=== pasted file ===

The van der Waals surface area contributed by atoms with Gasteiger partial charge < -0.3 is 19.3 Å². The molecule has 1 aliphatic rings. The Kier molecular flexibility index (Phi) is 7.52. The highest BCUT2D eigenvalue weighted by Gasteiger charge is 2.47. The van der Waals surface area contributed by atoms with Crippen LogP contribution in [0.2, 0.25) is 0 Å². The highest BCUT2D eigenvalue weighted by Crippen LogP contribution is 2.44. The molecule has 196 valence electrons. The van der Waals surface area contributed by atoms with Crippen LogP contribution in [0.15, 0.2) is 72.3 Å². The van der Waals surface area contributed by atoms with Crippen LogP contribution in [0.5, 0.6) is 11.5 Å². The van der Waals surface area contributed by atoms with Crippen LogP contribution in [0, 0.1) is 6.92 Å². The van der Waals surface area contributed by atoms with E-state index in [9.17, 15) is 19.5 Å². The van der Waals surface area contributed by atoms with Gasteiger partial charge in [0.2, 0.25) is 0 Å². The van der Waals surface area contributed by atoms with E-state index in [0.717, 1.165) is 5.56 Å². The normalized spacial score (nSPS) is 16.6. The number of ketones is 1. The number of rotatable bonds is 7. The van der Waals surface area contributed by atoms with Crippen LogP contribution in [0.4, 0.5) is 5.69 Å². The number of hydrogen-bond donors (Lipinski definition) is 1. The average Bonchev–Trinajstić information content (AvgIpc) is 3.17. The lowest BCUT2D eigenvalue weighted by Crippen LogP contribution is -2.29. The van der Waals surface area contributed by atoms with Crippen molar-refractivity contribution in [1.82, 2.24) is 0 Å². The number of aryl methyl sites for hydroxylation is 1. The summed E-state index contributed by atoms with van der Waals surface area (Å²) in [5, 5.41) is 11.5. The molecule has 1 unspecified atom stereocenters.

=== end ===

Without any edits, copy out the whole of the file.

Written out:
The van der Waals surface area contributed by atoms with Gasteiger partial charge < -0.3 is 19.3 Å². The molecule has 1 aliphatic rings. The Kier molecular flexibility index (Phi) is 7.52. The highest BCUT2D eigenvalue weighted by Gasteiger charge is 2.47. The van der Waals surface area contributed by atoms with Crippen LogP contribution in [0.2, 0.25) is 0 Å². The highest BCUT2D eigenvalue weighted by Crippen LogP contribution is 2.44. The molecule has 196 valence electrons. The van der Waals surface area contributed by atoms with Crippen LogP contribution in [0.15, 0.2) is 72.3 Å². The van der Waals surface area contributed by atoms with Crippen LogP contribution in [0.5, 0.6) is 11.5 Å². The van der Waals surface area contributed by atoms with Crippen LogP contribution in [0, 0.1) is 6.92 Å². The van der Waals surface area contributed by atoms with E-state index in [9.17, 15) is 19.5 Å². The van der Waals surface area contributed by atoms with Gasteiger partial charge in [0.2, 0.25) is 0 Å². The van der Waals surface area contributed by atoms with E-state index in [0.717, 1.165) is 5.56 Å². The normalized spacial score (nSPS) is 16.6. The number of ketones is 1. The number of rotatable bonds is 7. The van der Waals surface area contributed by atoms with Crippen LogP contribution in [0.4, 0.5) is 5.69 Å². The number of hydrogen-bond donors (Lipinski definition) is 1. The average Bonchev–Trinajstić information content (AvgIpc) is 3.17. The lowest BCUT2D eigenvalue weighted by Crippen LogP contribution is -2.29. The van der Waals surface area contributed by atoms with Crippen molar-refractivity contribution in [1.82, 2.24) is 0 Å². The number of aryl methyl sites for hydroxylation is 1. The summed E-state index contributed by atoms with van der Waals surface area (Å²) in [5, 5.41) is 11.5. The molecule has 1 unspecified atom stereocenters.